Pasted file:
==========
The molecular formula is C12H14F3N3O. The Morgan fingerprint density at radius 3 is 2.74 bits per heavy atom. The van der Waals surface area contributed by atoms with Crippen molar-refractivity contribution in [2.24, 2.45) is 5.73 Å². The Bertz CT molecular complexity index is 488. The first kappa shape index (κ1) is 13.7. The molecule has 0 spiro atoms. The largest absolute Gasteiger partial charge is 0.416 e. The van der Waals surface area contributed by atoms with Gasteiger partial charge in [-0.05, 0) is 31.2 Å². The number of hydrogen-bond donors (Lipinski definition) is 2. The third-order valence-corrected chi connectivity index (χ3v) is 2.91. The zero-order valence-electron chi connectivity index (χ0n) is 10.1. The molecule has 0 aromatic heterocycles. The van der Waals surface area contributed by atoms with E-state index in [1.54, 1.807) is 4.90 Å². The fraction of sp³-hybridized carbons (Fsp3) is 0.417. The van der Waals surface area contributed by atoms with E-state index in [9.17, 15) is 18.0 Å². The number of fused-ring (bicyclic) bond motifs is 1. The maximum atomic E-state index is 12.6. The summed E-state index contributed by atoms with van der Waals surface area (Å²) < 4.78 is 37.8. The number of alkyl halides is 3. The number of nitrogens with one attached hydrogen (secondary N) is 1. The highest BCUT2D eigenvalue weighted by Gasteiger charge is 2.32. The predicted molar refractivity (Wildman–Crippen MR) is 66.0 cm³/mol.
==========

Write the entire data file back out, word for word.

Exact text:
The molecular formula is C12H14F3N3O. The Morgan fingerprint density at radius 3 is 2.74 bits per heavy atom. The van der Waals surface area contributed by atoms with Crippen molar-refractivity contribution in [2.24, 2.45) is 5.73 Å². The Bertz CT molecular complexity index is 488. The first kappa shape index (κ1) is 13.7. The molecule has 0 spiro atoms. The largest absolute Gasteiger partial charge is 0.416 e. The van der Waals surface area contributed by atoms with Gasteiger partial charge in [-0.05, 0) is 31.2 Å². The number of hydrogen-bond donors (Lipinski definition) is 2. The third-order valence-corrected chi connectivity index (χ3v) is 2.91. The zero-order valence-electron chi connectivity index (χ0n) is 10.1. The molecule has 0 aromatic heterocycles. The van der Waals surface area contributed by atoms with E-state index in [1.54, 1.807) is 4.90 Å². The fraction of sp³-hybridized carbons (Fsp3) is 0.417. The van der Waals surface area contributed by atoms with E-state index in [9.17, 15) is 18.0 Å². The number of fused-ring (bicyclic) bond motifs is 1. The maximum atomic E-state index is 12.6. The summed E-state index contributed by atoms with van der Waals surface area (Å²) < 4.78 is 37.8. The number of alkyl halides is 3. The number of nitrogens with one attached hydrogen (secondary N) is 1. The highest BCUT2D eigenvalue weighted by Gasteiger charge is 2.32. The predicted molar refractivity (Wildman–Crippen MR) is 66.0 cm³/mol.